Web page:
Green Card Holders: Don’t Forget the Travel Document Fee!

Did you know that as a Green Card holder, you’re required to pay a travel document fee when returning to the United States after traveling abroad?

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What is the travel document fee?

The travel document fee is a $330 charge that U.S. Citizenship and Immigration Services (USCIS) imposes on some applicants for permanent residency (a “green card”). The fee is in addition to the other fees that USCIS charges for processing an application for permanent residency.

The travel document fee covers the cost of producing the physical green card, which is a plastic card that contains the holder’s name, photo, and other information. The fee also covers the cost of shipping the card to the applicant’s address.

USCIS charges the travel document fee for applications filed on or after July 30, 2007. USCIS may waive the fee for applicants who are unable to pay it.

The travel document fee is not refundable if USCIS denies an application for permanent residency.

Who needs to pay the travel document fee?

As of October 1, 2020, all new green card holders are required to pay a $220 travel document fee before traveling outside the United States.

This fee is in addition to the $535 application fee for the Form I-90, Application to Replace Permanent Resident Card.

If you are a new green card holder, you will need to pay the travel document fee if you plan to:
· Leave the United States and return as a permanent resident
· Receive a boarding foil (which allows you to board a commercial flight back to the United States)
· Renew or replace your green card while outside the United States

How much is the travel document fee?

All green card holders (permanent residents) must pay a $220 fee when applying for their travel document (green card). This fee is called the Travel Document Fee and is used to cover the cost of processing your application.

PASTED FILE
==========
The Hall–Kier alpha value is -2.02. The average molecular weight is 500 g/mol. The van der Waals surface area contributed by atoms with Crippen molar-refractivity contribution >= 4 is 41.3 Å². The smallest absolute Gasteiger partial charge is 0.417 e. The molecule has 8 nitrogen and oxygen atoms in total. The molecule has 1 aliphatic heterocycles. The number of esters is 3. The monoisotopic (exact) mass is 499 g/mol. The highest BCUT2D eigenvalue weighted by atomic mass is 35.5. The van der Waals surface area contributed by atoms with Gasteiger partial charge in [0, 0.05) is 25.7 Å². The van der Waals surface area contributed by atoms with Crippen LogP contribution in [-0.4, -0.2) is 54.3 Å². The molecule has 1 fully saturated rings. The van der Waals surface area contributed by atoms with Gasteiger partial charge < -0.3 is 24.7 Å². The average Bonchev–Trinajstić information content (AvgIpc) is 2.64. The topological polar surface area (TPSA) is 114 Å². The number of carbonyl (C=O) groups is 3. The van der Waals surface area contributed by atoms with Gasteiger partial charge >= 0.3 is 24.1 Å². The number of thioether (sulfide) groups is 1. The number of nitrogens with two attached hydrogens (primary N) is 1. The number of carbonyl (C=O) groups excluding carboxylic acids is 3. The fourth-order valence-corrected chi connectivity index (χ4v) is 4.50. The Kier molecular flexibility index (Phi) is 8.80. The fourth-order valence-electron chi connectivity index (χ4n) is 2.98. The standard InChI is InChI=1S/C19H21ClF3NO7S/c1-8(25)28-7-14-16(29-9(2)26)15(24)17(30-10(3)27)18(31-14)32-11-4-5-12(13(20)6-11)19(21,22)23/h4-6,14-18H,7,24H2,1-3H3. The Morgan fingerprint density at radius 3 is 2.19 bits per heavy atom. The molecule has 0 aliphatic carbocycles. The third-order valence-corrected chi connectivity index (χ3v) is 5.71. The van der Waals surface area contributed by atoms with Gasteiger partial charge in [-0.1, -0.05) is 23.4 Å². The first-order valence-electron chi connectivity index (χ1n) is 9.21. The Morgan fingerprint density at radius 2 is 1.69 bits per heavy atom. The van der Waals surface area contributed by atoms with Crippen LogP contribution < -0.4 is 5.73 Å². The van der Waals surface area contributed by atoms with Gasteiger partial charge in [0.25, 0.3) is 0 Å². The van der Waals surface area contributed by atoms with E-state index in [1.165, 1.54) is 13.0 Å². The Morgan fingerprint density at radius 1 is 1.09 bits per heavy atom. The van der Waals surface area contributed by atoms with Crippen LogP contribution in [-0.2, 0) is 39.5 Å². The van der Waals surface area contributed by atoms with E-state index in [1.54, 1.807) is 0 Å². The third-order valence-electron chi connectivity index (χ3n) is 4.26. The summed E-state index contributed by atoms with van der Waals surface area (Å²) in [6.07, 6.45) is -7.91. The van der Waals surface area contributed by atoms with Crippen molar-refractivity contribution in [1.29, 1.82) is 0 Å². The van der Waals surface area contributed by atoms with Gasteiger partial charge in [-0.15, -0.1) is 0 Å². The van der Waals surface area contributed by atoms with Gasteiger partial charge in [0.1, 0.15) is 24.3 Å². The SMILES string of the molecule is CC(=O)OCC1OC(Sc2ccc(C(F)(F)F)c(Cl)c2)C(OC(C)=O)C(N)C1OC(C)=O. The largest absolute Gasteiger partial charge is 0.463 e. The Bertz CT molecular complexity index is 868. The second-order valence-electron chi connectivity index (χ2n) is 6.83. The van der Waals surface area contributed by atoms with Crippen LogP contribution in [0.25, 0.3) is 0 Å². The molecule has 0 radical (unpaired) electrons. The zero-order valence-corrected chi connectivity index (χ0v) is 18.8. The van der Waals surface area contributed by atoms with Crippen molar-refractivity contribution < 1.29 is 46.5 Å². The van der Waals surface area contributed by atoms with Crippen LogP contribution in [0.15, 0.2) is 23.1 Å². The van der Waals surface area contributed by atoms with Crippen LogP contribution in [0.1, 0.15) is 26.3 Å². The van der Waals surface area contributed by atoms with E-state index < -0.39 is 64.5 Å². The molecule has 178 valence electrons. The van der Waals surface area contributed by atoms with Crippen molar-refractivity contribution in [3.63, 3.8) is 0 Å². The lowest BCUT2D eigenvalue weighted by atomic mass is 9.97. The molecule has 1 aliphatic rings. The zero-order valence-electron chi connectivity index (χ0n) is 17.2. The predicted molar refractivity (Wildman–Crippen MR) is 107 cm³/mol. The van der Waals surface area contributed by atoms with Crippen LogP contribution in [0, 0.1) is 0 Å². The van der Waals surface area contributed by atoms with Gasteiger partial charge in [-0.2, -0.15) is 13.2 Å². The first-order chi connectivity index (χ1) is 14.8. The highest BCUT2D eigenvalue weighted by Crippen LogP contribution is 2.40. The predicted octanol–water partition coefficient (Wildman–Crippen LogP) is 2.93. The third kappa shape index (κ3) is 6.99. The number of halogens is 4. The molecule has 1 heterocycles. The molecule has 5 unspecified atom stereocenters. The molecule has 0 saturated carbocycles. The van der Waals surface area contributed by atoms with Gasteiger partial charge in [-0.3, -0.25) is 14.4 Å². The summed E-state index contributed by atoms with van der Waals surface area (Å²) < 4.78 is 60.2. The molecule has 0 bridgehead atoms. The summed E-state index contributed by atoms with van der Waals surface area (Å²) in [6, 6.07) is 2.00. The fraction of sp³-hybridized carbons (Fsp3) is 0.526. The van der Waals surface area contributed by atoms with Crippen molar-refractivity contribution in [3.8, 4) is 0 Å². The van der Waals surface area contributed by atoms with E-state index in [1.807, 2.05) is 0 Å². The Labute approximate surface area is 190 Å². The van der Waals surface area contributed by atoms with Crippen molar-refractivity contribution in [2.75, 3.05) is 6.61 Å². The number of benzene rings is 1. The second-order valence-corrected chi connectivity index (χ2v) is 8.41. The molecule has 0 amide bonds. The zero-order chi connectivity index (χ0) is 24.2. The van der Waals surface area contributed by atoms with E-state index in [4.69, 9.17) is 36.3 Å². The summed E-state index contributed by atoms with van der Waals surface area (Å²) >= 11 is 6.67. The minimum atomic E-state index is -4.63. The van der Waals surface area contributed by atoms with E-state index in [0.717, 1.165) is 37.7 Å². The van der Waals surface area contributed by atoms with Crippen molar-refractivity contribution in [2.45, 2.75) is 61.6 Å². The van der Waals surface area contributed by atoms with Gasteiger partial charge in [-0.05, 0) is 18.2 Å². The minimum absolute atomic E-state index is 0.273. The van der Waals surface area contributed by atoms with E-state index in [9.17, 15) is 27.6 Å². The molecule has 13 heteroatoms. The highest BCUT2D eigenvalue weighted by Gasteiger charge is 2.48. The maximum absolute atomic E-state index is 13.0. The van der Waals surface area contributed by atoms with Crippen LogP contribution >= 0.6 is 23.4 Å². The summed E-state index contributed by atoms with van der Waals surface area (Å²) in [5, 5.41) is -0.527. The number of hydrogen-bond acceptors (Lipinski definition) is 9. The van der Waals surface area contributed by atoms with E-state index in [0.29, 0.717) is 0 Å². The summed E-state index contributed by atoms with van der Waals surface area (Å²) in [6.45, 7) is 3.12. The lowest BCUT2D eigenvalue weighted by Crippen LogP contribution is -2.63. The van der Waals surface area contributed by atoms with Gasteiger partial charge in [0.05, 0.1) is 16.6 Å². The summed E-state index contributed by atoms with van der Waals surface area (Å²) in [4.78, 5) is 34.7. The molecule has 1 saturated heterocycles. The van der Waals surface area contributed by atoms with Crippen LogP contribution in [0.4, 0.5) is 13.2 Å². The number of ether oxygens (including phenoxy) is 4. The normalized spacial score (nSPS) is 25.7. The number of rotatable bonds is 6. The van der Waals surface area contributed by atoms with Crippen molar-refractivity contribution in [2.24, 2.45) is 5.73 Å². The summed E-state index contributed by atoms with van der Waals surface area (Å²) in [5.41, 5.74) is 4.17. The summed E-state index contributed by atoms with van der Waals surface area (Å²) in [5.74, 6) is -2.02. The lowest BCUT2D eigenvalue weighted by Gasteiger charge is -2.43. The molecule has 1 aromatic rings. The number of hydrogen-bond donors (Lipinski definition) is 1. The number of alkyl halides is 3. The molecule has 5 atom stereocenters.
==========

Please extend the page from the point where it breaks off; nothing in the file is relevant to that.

When is the travel document fee due?

The travel document fee is required for all new applicants for a Green Card. The fee is $165 and must be paid at the time of application. The fee is non-refundable and cannot be waived.

What happens if I don’t pay the travel document fee?

You may be issued a ticket without paying the travel document fee, but you will not be able to board the plane. If you don’t pay the fee when you’re issued your ticket, you’ll have to pay it at the airport before you can board.

How do I pay the travel document fee?

U.S. permanent residents (green card holders) who wish to travel outside the United States and return using their green card must pay a travel document fee. The fee is $200 and is valid for 10 years. It can be paid online or by mail.

What is the refund policy for the travel document fee?

Refunds for the travel document fee are available if you cancel your Green Card application within one year of payment. If you have already received your Green Card, the fee is non-refundable.

I have more questions about the travel document fee. Who can I contact?

The travel document fee is a mandatory fee assessed to all applicants for permanent residency (a “green card”). The current fee is $220. This fee is subject to change, so please check the USCIS website for the most up-to-date information.